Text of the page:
Biden also offered a strong first step to make work pay by announcing that he would fight to raise the federal minimum wage, which has been stuck at an embarrassingly low $7.25 for a decade, to $15 an hour. But he also needs to fulfill a promise that both Clinton and Obama broke, to make it easier for all workers to organize and join unions by instituting card check recognition, banning the use of scabs during labor disputes, and forcing some unions to end discriminatory practices that exclude women and minorities from membership and access to good-paying jobs.

Biden should also support swift enactment of the Warren/Nadler bankruptcy reform legislation. The last time Congress revised the statute, they turned what should be a financial lifeline for consumers, working families, and small businesses into a noose.  Biden in fact supported the 2005 Bankruptcy Reform that Limited access to filing, left student loans non-dischargeable and made it tougher on those who wanted to repay part of their debts. Why? Because that’s what the big banks and Wall Street wanted. At minimum Biden should push to allow first mortgage loan modifications during bankruptcy and to make student loan debt dischargeable. These changes would provide hope for students and working and middle-class families buried under the $1.7 trillion in student loan debt that is strangling the economy. 

He should also quickly follow through on his promise to create millions of jobs by investing a trillion dollars or more in the nation’s crumbling infrastructure.  Somewhere along the line we forgot that not everyone wants to wear a white collar or sit behind a computer. Millions of men and women want to run back hoes, dig ditches, and sling concrete block. They’re not embarrassed because they get their hands dirty doing backbreaking work. They love it, they want to be respected and honored for it, and they would gladly break their backs for another ten or twenty or thirty years if it meant they could grab their share of the American Dream. Working again will make more disillusioned Americans feel connected again to the rest of us. The bonus is that it would be good politics. After all, if Trump had made good on his infrastructure promises, he might still be president. Biden can’t afford to make the same mistake.

As the 2016 and 2020 elections clearly illustrate, members of America’s working and middle-classes, white, black, and Latinx, are fed up and tapped out. After decades of dashed hopes, they are clearly not in the mood for soaring yet empty rhetoric or bilious bluster. That means Joe Biden can’t just talk about his hardscrabble youth in Scranton, PA, he must deliver on his promises and do it quickly if he wants to improve the lives of those with crushed dreams quickly enough to save the republic.

Marc Dann, DannLaw

Marc Dann served as Attorney General of the State of Ohio and now leads DannLaw, which specializes in protecting consumers from various forms of predatory financing.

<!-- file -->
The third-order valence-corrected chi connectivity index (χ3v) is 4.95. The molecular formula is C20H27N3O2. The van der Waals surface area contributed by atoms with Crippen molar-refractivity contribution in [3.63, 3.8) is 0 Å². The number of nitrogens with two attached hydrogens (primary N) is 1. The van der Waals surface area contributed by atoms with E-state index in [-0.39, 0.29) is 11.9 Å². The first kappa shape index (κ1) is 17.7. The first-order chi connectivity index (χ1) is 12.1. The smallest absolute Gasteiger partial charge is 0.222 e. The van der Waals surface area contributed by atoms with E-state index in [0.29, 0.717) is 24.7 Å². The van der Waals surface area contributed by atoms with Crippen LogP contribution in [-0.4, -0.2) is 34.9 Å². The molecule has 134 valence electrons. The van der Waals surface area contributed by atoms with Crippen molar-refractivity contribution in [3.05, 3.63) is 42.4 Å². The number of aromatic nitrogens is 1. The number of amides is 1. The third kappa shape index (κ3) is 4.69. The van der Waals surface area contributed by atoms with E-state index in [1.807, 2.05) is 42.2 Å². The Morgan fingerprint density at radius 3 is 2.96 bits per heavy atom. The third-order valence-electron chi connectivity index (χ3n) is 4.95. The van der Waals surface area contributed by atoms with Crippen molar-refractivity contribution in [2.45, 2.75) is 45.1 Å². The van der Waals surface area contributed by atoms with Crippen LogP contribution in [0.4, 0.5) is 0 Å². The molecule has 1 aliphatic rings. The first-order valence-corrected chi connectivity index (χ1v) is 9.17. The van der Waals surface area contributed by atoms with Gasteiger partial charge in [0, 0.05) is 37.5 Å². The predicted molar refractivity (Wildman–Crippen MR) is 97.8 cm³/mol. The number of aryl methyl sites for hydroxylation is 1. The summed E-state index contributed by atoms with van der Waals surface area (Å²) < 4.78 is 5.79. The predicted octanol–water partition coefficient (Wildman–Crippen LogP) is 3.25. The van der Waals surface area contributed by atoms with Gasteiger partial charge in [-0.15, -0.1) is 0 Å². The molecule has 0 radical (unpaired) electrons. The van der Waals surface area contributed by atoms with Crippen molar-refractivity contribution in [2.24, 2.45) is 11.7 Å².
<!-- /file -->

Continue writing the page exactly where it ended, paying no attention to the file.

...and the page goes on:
Posted in Contributors, Issues, Marc Dann, The Working Class and the Economy, Working-Class Politics | Tagged , , , | 8 Comments

Will 2021 Bring Positive Change for Working-Class People?

During 2020, Working-Class Perspectives touched on many COVID-related topics and showed how working-class people around the world were being disproportionately affected for a variety of reasons. Contributors showed how the pandemic brought to light the impacts of our reliance on insecure workers to provide the daily needs of societies. In my April 2020 piece, I pondered whether the growing recognition also in the mainstream media of the importance of working-class occupations would lead to any action on job security, wages, and conditions. I also wondered whether the new understanding of what makes an ‘essential’ worker would change attitudes and end the previous disparagement of so-called ‘low-skilled’ work.

Did anything change? Have working-class lives improved as a result of this new understanding? The short answer is mostly not. While journalists have continued to report on the problems faced by gig-workers and those without sick pay or health insurance, and there has been commentary on the ways that insecure work has contributed to the spread of COVID, most governments have not acknowledged that something needs to change.

True, some governments have provided temporary relief to workers furloughed or sacked due to their workplace closing during lockdowns, but none have even attempted to address the unsustainable systems that prop up economies in many countries around the world. And while unemployment and job insecurity have increased dramatically, few have even noted the massive growth in wealth for a small number of billionaires who have profited from the pandemic.